This book was a very good read on the streets of Chicago and the gang affiliates and the way they operate. Black was a young dark skinned man who didn't fit in and wanted to so badly. His mother constantly verbally abused him and he ran out into the streets to find someone to love him where he felt his mom didn't. He gets into it with Face again and the head of the gang makes him and Face hang together. Face has his own agenda and in the end kills White boy Roy, a cop's son and a friend of Black's and set a trap for Black,Penny and Zero to take a rap for a robbery of their leader's/Rubberman's stash house when they go to rob the house they find nothing and Penny get's paralyzed and Zero killed while Black gets away,when his mom calls Mr. Mayor, her employer and Whiteboy Roy's dad after seeing Black standing outside the building where the stash house is. Then while they are out of the way Face kills Rubberman.It was a good story.
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on September 11, 2011
A sad but engrossing story. It's a very good read, hard to put the book down. I can't wait to read part 2!!!
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on October 18, 2012
Did not like this book at all should have been free and they paid u to read it never would have paid 1 cent for it
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on September 18, 2008
Clinton Ray, or "Black", along with his friends Face, Penny and Zero all learn how to live life in the streets of Chicago in the novel, Blackface, by Q.B. Wells. The author introduces you to Black's life early on in the novel and the daily strife he and his mother encounter as they struggle to live in the same apartment - a boy-child trying to be a man and a mother trying to keep him a child.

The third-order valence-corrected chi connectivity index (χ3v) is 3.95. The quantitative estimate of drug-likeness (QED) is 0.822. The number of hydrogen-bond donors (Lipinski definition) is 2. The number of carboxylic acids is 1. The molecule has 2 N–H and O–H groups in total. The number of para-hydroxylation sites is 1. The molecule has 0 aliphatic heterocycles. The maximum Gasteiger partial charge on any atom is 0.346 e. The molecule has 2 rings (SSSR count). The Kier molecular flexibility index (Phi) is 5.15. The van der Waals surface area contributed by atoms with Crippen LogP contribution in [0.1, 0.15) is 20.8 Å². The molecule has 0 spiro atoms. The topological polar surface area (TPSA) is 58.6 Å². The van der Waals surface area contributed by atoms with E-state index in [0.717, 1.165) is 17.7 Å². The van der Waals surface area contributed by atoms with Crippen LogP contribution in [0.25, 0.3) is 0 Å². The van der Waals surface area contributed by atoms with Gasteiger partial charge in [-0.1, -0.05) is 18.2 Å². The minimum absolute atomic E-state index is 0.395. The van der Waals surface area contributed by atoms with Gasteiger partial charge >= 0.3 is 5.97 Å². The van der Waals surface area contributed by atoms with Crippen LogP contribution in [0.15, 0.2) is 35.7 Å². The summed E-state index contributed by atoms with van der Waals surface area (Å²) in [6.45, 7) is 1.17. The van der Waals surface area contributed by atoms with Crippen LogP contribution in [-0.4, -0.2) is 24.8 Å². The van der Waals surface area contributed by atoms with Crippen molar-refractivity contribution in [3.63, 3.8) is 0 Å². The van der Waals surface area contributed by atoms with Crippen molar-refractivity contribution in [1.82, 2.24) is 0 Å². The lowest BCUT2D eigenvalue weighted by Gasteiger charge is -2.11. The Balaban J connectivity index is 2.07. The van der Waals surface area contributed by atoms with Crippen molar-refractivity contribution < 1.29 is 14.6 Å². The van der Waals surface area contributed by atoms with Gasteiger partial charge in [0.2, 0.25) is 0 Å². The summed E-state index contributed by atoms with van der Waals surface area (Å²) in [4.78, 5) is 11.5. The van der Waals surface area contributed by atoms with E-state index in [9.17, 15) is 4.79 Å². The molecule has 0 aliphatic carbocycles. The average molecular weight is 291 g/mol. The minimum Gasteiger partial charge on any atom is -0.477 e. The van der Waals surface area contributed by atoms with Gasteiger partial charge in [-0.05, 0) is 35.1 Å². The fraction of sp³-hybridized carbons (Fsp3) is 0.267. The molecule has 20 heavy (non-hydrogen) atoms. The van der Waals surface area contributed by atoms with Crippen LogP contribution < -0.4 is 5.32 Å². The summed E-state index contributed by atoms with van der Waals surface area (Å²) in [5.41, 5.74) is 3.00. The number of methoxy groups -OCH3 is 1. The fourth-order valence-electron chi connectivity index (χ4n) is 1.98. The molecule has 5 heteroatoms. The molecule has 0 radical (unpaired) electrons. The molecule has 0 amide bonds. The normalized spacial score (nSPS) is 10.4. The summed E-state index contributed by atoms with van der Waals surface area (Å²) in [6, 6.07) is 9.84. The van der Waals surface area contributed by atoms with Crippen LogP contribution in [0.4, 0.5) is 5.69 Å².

While reading this book of only 128 pages, the author delves deep into issues such as molestation, self-hatred, gang violence, suicide, drug dependency and other issues that could arise as a result of living in an urban environment. While touching on all of these issues, none of them ever come full circle. The characters all have different scenarios going on at the same time and while reading, it got confusing to keep up with what was happening to whom. The inconsistency of their ages was troubling as well. It seemed at one point they were getting their G.E.Ds, however, a fight in the classroom would never be tolerated in an adult learning environment. The editing was very poor, making reference to a "Johnny Hathaway" album, instead of Donny Hathaway.

I was anxious to read the book after reading the description but was disappointed when it seemed as if the description was for another book. I wanted to be engaged, but it was too confusing and I knew that because of the length of the book, there was no way there could be a realistically conceivable ending that would make sense and I was correct. I am unable to make a recommendation for this book at this time.

Lena Willis
APOOO BookClub